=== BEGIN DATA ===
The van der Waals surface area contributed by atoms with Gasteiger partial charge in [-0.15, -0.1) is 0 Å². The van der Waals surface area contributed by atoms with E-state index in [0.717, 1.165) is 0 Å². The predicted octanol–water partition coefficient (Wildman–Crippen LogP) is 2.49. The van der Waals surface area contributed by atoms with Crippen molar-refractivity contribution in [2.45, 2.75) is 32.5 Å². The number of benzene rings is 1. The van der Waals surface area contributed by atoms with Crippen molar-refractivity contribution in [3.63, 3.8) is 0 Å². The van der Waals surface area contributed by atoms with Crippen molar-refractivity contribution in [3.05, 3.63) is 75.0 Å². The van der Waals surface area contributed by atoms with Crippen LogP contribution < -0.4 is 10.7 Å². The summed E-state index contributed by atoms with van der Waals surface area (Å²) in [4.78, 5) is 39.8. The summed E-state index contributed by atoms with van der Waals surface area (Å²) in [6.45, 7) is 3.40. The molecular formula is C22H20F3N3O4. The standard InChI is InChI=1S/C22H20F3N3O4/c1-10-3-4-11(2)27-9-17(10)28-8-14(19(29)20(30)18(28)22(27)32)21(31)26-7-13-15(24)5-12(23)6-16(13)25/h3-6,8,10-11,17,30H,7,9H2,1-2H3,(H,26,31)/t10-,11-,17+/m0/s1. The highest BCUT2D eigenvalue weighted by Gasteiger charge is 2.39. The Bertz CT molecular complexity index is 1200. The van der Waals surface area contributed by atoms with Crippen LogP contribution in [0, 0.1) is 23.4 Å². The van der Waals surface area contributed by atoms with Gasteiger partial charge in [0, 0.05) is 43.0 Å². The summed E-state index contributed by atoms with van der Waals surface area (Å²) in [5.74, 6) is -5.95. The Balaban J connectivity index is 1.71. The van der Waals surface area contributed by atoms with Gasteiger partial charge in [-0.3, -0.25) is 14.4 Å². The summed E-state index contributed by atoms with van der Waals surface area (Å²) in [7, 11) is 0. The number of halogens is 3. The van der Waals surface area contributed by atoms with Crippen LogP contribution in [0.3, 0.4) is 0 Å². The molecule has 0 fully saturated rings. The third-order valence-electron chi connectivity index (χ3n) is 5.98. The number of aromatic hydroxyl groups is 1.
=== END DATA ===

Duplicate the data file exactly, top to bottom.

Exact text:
The van der Waals surface area contributed by atoms with Gasteiger partial charge in [-0.15, -0.1) is 0 Å². The van der Waals surface area contributed by atoms with E-state index in [0.717, 1.165) is 0 Å². The predicted octanol–water partition coefficient (Wildman–Crippen LogP) is 2.49. The van der Waals surface area contributed by atoms with Crippen molar-refractivity contribution in [2.45, 2.75) is 32.5 Å². The number of benzene rings is 1. The van der Waals surface area contributed by atoms with Crippen molar-refractivity contribution in [3.63, 3.8) is 0 Å². The van der Waals surface area contributed by atoms with Crippen molar-refractivity contribution in [3.05, 3.63) is 75.0 Å². The van der Waals surface area contributed by atoms with Crippen LogP contribution < -0.4 is 10.7 Å². The summed E-state index contributed by atoms with van der Waals surface area (Å²) in [4.78, 5) is 39.8. The summed E-state index contributed by atoms with van der Waals surface area (Å²) in [6.45, 7) is 3.40. The molecular formula is C22H20F3N3O4. The standard InChI is InChI=1S/C22H20F3N3O4/c1-10-3-4-11(2)27-9-17(10)28-8-14(19(29)20(30)18(28)22(27)32)21(31)26-7-13-15(24)5-12(23)6-16(13)25/h3-6,8,10-11,17,30H,7,9H2,1-2H3,(H,26,31)/t10-,11-,17+/m0/s1. The highest BCUT2D eigenvalue weighted by Gasteiger charge is 2.39. The Bertz CT molecular complexity index is 1200. The van der Waals surface area contributed by atoms with Crippen LogP contribution in [0, 0.1) is 23.4 Å². The van der Waals surface area contributed by atoms with Gasteiger partial charge in [0, 0.05) is 43.0 Å². The summed E-state index contributed by atoms with van der Waals surface area (Å²) in [5.74, 6) is -5.95. The Balaban J connectivity index is 1.71. The van der Waals surface area contributed by atoms with Gasteiger partial charge in [-0.3, -0.25) is 14.4 Å². The summed E-state index contributed by atoms with van der Waals surface area (Å²) in [7, 11) is 0. The number of halogens is 3. The van der Waals surface area contributed by atoms with Crippen LogP contribution in [0.3, 0.4) is 0 Å². The molecule has 0 fully saturated rings. The third-order valence-electron chi connectivity index (χ3n) is 5.98. The number of aromatic hydroxyl groups is 1.